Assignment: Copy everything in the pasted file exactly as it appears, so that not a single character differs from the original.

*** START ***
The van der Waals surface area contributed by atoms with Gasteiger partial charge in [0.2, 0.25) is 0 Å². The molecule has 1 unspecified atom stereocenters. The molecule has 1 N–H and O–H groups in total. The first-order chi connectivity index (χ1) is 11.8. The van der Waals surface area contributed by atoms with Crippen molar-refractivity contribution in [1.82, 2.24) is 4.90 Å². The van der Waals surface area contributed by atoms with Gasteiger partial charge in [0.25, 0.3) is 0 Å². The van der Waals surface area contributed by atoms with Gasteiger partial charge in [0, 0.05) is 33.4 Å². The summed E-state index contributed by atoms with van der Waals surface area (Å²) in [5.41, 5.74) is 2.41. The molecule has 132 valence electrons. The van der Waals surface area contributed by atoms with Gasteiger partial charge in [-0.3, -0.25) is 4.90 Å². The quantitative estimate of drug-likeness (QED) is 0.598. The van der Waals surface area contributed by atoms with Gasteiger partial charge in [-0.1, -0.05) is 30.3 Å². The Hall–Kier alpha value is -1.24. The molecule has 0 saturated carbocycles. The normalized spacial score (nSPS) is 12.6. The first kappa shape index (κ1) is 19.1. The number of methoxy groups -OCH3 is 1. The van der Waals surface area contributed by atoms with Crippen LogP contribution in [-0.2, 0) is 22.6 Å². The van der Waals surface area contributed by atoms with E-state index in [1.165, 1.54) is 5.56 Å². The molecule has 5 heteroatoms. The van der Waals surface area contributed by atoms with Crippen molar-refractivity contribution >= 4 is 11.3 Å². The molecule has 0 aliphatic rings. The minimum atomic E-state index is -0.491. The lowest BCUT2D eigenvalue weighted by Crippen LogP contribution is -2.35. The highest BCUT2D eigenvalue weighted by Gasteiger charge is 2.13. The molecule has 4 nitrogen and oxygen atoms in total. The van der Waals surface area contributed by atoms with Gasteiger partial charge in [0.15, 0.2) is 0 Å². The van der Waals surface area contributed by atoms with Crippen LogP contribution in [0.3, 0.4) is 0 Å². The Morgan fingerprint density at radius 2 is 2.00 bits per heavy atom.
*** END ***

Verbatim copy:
The van der Waals surface area contributed by atoms with Gasteiger partial charge in [0.2, 0.25) is 0 Å². The molecule has 1 unspecified atom stereocenters. The molecule has 1 N–H and O–H groups in total. The first-order chi connectivity index (χ1) is 11.8. The van der Waals surface area contributed by atoms with Crippen molar-refractivity contribution in [1.82, 2.24) is 4.90 Å². The van der Waals surface area contributed by atoms with Gasteiger partial charge in [0.25, 0.3) is 0 Å². The van der Waals surface area contributed by atoms with Gasteiger partial charge in [0, 0.05) is 33.4 Å². The summed E-state index contributed by atoms with van der Waals surface area (Å²) in [5.41, 5.74) is 2.41. The molecule has 132 valence electrons. The van der Waals surface area contributed by atoms with Gasteiger partial charge in [-0.3, -0.25) is 4.90 Å². The quantitative estimate of drug-likeness (QED) is 0.598. The van der Waals surface area contributed by atoms with Gasteiger partial charge in [-0.1, -0.05) is 30.3 Å². The Hall–Kier alpha value is -1.24. The molecule has 0 saturated carbocycles. The normalized spacial score (nSPS) is 12.6. The first kappa shape index (κ1) is 19.1. The number of methoxy groups -OCH3 is 1. The van der Waals surface area contributed by atoms with Crippen LogP contribution in [-0.2, 0) is 22.6 Å². The van der Waals surface area contributed by atoms with E-state index in [1.165, 1.54) is 5.56 Å². The molecule has 5 heteroatoms. The van der Waals surface area contributed by atoms with Crippen molar-refractivity contribution >= 4 is 11.3 Å². The molecule has 0 aliphatic rings. The minimum atomic E-state index is -0.491. The lowest BCUT2D eigenvalue weighted by Crippen LogP contribution is -2.35. The highest BCUT2D eigenvalue weighted by Gasteiger charge is 2.13. The molecule has 4 nitrogen and oxygen atoms in total. The van der Waals surface area contributed by atoms with Gasteiger partial charge in [0.15, 0.2) is 0 Å². The van der Waals surface area contributed by atoms with Crippen LogP contribution in [0.3, 0.4) is 0 Å². The Morgan fingerprint density at radius 2 is 2.00 bits per heavy atom.